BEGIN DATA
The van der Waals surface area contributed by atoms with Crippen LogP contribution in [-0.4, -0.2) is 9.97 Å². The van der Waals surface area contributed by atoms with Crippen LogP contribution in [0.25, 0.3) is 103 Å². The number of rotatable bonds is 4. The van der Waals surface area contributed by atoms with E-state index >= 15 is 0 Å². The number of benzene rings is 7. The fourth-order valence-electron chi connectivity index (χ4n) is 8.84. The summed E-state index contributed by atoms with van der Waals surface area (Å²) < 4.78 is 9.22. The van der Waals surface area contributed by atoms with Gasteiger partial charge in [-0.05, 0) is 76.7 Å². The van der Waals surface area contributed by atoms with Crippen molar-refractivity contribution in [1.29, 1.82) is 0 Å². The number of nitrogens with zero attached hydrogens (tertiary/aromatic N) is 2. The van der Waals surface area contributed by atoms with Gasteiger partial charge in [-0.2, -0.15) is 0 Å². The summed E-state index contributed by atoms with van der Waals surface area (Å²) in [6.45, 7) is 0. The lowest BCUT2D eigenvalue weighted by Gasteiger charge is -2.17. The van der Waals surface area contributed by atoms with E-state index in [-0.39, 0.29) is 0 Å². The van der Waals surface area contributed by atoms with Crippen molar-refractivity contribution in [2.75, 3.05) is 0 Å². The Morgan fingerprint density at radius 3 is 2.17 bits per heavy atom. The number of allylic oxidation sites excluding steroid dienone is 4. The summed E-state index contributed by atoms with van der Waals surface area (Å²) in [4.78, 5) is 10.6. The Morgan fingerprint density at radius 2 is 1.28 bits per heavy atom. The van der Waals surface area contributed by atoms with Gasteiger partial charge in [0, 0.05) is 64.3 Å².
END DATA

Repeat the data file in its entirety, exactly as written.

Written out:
The van der Waals surface area contributed by atoms with Crippen LogP contribution in [-0.4, -0.2) is 9.97 Å². The van der Waals surface area contributed by atoms with Crippen LogP contribution in [0.25, 0.3) is 103 Å². The number of rotatable bonds is 4. The van der Waals surface area contributed by atoms with E-state index >= 15 is 0 Å². The number of benzene rings is 7. The fourth-order valence-electron chi connectivity index (χ4n) is 8.84. The summed E-state index contributed by atoms with van der Waals surface area (Å²) < 4.78 is 9.22. The van der Waals surface area contributed by atoms with Gasteiger partial charge in [-0.05, 0) is 76.7 Å². The van der Waals surface area contributed by atoms with Crippen molar-refractivity contribution in [1.29, 1.82) is 0 Å². The number of nitrogens with zero attached hydrogens (tertiary/aromatic N) is 2. The van der Waals surface area contributed by atoms with Gasteiger partial charge in [-0.2, -0.15) is 0 Å². The summed E-state index contributed by atoms with van der Waals surface area (Å²) in [6.45, 7) is 0. The lowest BCUT2D eigenvalue weighted by Gasteiger charge is -2.17. The van der Waals surface area contributed by atoms with E-state index in [-0.39, 0.29) is 0 Å². The van der Waals surface area contributed by atoms with Crippen molar-refractivity contribution in [2.75, 3.05) is 0 Å². The Morgan fingerprint density at radius 3 is 2.17 bits per heavy atom. The number of allylic oxidation sites excluding steroid dienone is 4. The summed E-state index contributed by atoms with van der Waals surface area (Å²) in [4.78, 5) is 10.6. The Morgan fingerprint density at radius 2 is 1.28 bits per heavy atom. The van der Waals surface area contributed by atoms with Gasteiger partial charge in [0, 0.05) is 64.3 Å².